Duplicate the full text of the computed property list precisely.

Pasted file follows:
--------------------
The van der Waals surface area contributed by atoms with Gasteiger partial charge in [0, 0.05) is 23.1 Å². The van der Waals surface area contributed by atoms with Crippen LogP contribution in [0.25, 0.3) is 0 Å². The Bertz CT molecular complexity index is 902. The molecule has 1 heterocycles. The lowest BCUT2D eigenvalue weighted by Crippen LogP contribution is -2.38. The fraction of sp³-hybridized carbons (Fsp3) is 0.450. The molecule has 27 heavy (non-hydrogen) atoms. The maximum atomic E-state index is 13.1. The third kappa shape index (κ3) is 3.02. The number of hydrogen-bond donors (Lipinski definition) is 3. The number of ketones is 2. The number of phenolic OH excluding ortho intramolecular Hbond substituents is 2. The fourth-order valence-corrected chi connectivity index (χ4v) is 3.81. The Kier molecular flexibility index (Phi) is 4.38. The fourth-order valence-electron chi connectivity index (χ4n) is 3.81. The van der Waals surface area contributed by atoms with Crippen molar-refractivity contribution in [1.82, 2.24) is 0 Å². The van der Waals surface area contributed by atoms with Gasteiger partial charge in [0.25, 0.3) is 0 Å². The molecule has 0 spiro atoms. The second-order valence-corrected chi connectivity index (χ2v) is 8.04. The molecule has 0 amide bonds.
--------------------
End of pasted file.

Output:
The van der Waals surface area contributed by atoms with Gasteiger partial charge in [0, 0.05) is 23.1 Å². The van der Waals surface area contributed by atoms with Crippen LogP contribution in [0.25, 0.3) is 0 Å². The Bertz CT molecular complexity index is 902. The molecule has 1 heterocycles. The lowest BCUT2D eigenvalue weighted by Crippen LogP contribution is -2.38. The fraction of sp³-hybridized carbons (Fsp3) is 0.450. The molecule has 27 heavy (non-hydrogen) atoms. The maximum atomic E-state index is 13.1. The third kappa shape index (κ3) is 3.02. The number of hydrogen-bond donors (Lipinski definition) is 3. The number of ketones is 2. The number of phenolic OH excluding ortho intramolecular Hbond substituents is 2. The fourth-order valence-corrected chi connectivity index (χ4v) is 3.81. The Kier molecular flexibility index (Phi) is 4.38. The fourth-order valence-electron chi connectivity index (χ4n) is 3.81. The van der Waals surface area contributed by atoms with Crippen molar-refractivity contribution in [1.82, 2.24) is 0 Å². The van der Waals surface area contributed by atoms with Gasteiger partial charge in [0.25, 0.3) is 0 Å². The molecule has 0 spiro atoms. The second-order valence-corrected chi connectivity index (χ2v) is 8.04. The molecule has 0 amide bonds.